from The Singing Cure by Paul Newham

Breath can be thought of as two simple processes:

-chest expands, air is drawn in

-the chest compresses, air gets pushed out

inhalation – exhalation

The Greek word psyche, meaning ‘soul’, has the same root as psychein, meaning ‘to breathe’; and the Greek word pneuma, meaning ‘spirit’, also means ‘wind’. Furthermore, the Latin words animus, meaning ‘spirit’, and anima, meaning ‘soul’, come from the Greek anemos, which is another word for ‘wind’. Similar connections also exist in Arabic and German and they remind us that in many cultures the notions of psyche, spirit and soul have been related to the idea of the movement of air.

This connection between air and soul is also contained in the fact that the human voice as the audible expression of the psyche can only be created through the emission of air from the body.

Our exploration of Respiration centres on its use for voice and speech. We won’t spend any time exploring how the gas exchanges take place, for instance, and for that you might look elsewhere. We will look at the structures involved, (the anatomy), the physics of breathing – just how we do what we do, and its application to the work of the performer.

Many theories exist about how an actor should apply breath to the process of performance. Singing actors in particular often struggle with integrating the process of breathing they learn for singing, that may be rather sophisticated, with some other breathing technique for speaking. What is most important, in my eyes, is an awareness of what is going on, and through that awareness one can integrate all the uses one has for breath.

The Physics of Breathing

You may remember from your high school physics classes that “nature hates a vacuum”. This principle drives the action of the breath.

Receiving various signals from the nervous system, the diaphragmatic muscles contract and the diaphragm moves DOWNWARD. As the diaphragm depresses, it creates a vacuum in the lungs and air rushes in to fill it.

As the diaphragm relaxes, it pushes the molecules closer together, increasing the internal pressure in the lungs. The air flows from the lungs into the lower pressure outside the body.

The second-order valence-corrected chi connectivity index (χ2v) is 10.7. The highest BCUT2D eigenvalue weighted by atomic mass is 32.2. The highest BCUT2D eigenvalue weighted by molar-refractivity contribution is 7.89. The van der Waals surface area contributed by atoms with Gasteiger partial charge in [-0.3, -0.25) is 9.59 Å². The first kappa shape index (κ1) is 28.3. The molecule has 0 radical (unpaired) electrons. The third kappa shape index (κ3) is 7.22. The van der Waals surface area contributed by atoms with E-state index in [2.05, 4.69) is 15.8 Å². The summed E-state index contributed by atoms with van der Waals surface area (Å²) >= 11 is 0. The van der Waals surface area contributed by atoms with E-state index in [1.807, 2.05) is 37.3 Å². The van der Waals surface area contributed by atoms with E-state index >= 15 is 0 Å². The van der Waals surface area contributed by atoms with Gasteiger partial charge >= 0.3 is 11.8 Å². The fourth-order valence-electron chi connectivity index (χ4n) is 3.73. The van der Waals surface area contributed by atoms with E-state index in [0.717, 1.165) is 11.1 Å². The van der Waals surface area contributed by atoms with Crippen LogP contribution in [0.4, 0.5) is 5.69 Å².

Or in other words…


-diaphragm contracts and drops

-lung volume gets larger, creating a negative pressure difference

-air rushes in


-diaphragm relaxes and rises

-lung volume decreases, creating a positive pressure difference

-air rushes out

The Application of Breath to the Work of the Performer

Initially, every person approaches the study of breathing in her or his own way, often without much awareness at all. Part of the process of studying voice and speech is developing an acute awareness of the actions involved in breathing and exploring them in depth. A teacher is essential to gaining confidence and trust of your own breath, and to guide you towards a greater understanding of the potential that breath carries for the performer.

In the early part of this century, there was one overwhelming strategy regarding breath for the performer in the European tradition: Rib Reserve. This technique has largely fallen out of fashion today and involved lifting the ribs and maintaining their position while using the diaphragm and abdominals “as a bellows”. The rib “reserve” was there for “emergencies”, when one could rely on an extra helping; unfortunately, in learning how to artificially hold the ribs up, many who used it got stuck with them there and could never let them back down. This lead to very stiff actors with artificially distended upper chests in many cases.

Today, there are two main schools of teaching about the breath, though there are many, many different approaches, often based on the work of a master teacher of voice, speech or singing. The two basic ideas involve either:

  1. “supporting” the breath by compressing the abdomen during phonation (i.e., on the

exhalation), or

  1. its opposite, relaxing the abdominals as much as possible during inhalation and phonation,

allowing the diaphragm to work on the inhalation, and riding its relaxation on the out going

breath (i.e., phonation).

Support works by contracting the abdominal muscles, creating higher pressure in the abdomen and thorax, allowing the diaphragm’s relaxation (and upward rise) to be more carefully controlled. It is important to remember that there is less control in relaxing a muscle than there is in contracting it, so support gives performers a means of controlling their phonation. There is a variant on the “support” form where people distend their lower belly, creating “reverse support”; this is currently thought of as inefficient by voice scientists, but it does work for many singers.

All of these styles of working with breath for phonation are “natural”, in that they occur in the body at different times, depending on need. The extent to which action of the ribs is encouraged varies within most techniques, though it is evident that most teachers recommend that the upper torso, especially the shoulder girdle, be as relaxed as possible even during the most extreme vocal demands. Ultimately, one wants access to all the ‘breath resources’ available without jeopardizing the ability to phonate freely, that is without unnecessary tension.